United States District Court, W.D. North Carolina, Asheville Division
DERRICK D. BOGER, Plaintiff,
ROY COOPER, et al., Defendants.
D. WHITNEY, CHIEF UNITED STATES DISTRICT JUDGE.
MATTER is before the Court on initial review of
Plaintiff's Complaint, (Doc. No. 1), and his “Civil
Complaint, ” (Doc. No. 7). He is proceeding in
forma pauperis. See (Doc. No. 6).
se Plaintiff Derrick D. Boger, who is an inmate at the
Craggy Correctional Center, has filed a civil rights
Complaint pursuant to 42 U.S.C. § 1983. He names as
Defendants: Governor Roy Cooper, Director of Prisons Kenneth
E. Lassiter, Assistant Superintendent of Craggy C.C. Marty
Galloway, and Security Risk Group (“SRG”) Sgt.
the Complaint liberally and accepting the allegations as
true, Plaintiff appears to argue that he was placed in an
all-gang cell block on January 4, 2017, due to a tattoo. This
placed him in harm's way and was “left to suffer
cruel and unusual punishment, mental trauma, libel, [and]
humilitation.” (Doc. No. 1 at 3). This could have been
stopped by “head officials” who allowed Sgt.
Parton to abuse his authority in violation of Constitutional
Amendments 4, 5, 8, and 14. (Doc. No. 1 at 3). Plaintiff sent
a grievance to Raleigh and officials told him to talk to the
Captain. Sgt. Parton and Lt. Warren said they would move
Plaintiff but this was a lie and breach of their duties.
seeks $50 million in compensatory damages as well as
Defendants' reprimand and demotion.
STANDARD OF REVIEW
Plaintiff is a prisoner proceeding in forma
pauperis, the Court must review the Complaint to
determine whether it is subject to dismissal on the grounds
that it is “(i) frivolous or malicious; (ii) fails to
state a claim on which relief may be granted; or (iii) seeks
monetary relief against a defendant who is immune from such
relief.” 28 U.S.C. § 1915(e)(2)(B). In its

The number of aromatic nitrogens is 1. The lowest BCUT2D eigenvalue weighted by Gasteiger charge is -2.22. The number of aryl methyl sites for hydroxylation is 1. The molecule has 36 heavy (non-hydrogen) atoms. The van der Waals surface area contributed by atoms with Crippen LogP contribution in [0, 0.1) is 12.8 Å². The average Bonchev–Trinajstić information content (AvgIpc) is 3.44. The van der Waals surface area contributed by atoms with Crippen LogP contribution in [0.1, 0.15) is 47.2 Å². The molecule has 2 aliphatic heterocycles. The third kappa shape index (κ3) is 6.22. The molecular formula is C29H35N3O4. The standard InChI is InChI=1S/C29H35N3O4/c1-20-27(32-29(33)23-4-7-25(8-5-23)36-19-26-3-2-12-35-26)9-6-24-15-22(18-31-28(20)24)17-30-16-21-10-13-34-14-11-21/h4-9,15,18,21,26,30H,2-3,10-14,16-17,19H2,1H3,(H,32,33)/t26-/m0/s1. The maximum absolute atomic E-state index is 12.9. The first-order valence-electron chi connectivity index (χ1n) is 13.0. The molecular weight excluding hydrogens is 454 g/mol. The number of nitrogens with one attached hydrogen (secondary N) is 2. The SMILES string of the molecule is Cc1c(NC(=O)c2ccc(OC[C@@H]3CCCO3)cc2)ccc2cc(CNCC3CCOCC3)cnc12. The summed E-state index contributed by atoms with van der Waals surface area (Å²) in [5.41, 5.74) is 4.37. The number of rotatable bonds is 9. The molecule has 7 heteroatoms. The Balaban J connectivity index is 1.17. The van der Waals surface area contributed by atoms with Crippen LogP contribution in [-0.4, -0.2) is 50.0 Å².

frivolity review, a court must determine whether the
Complaint raises an indisputably meritless legal theory or is
founded upon clearly baseless factual contentions, such as
fantastic or delusional scenarios. Neitzke v.
Williams, 490 U.S. 319, 327-28 (1989). A complaint
should not be dismissed for failure to state a claim
“unless ‘after accepting all well-pleaded
allegations in the plaintiff's complaint as true and
drawing all reasonable factual inferences from those facts in
the plaintiff's favor, it appears certain that the
plaintiff cannot prove any set of facts in support of his
claim entitling him to relief.'” Veney v.
Wyche, 293 F.3d 726, 730 (4th Cir. 2002)
(quoting Edwards v. City of Goldsboro, 178 F.3d 231,
244 (4th Cir. 1999)).
pro se complaint must be construed liberally.
Haines v. Kerner, 404 U.S. 519, 520 (1972); see
also Smith v. Smith, 589 F.3d 736, 738 (4th
Cir. 2009) (“Liberal construction of the pleadings is
particularly appropriate where … there is a pro se
complaint raising civil rights issues.”). However, the
liberal construction requirement will not permit a district
court to ignore a clear failure to allege facts in his
complaint which set forth a claim that is cognizable under
federal law. Weller v. Dep't of Soc. Servs., 901
F.2d 387 (4th Cir. 1990). A pro se
complaint must still contain sufficient facts “to raise
a right to relief above the speculative level” and
“state a claim to relief that is plausible on its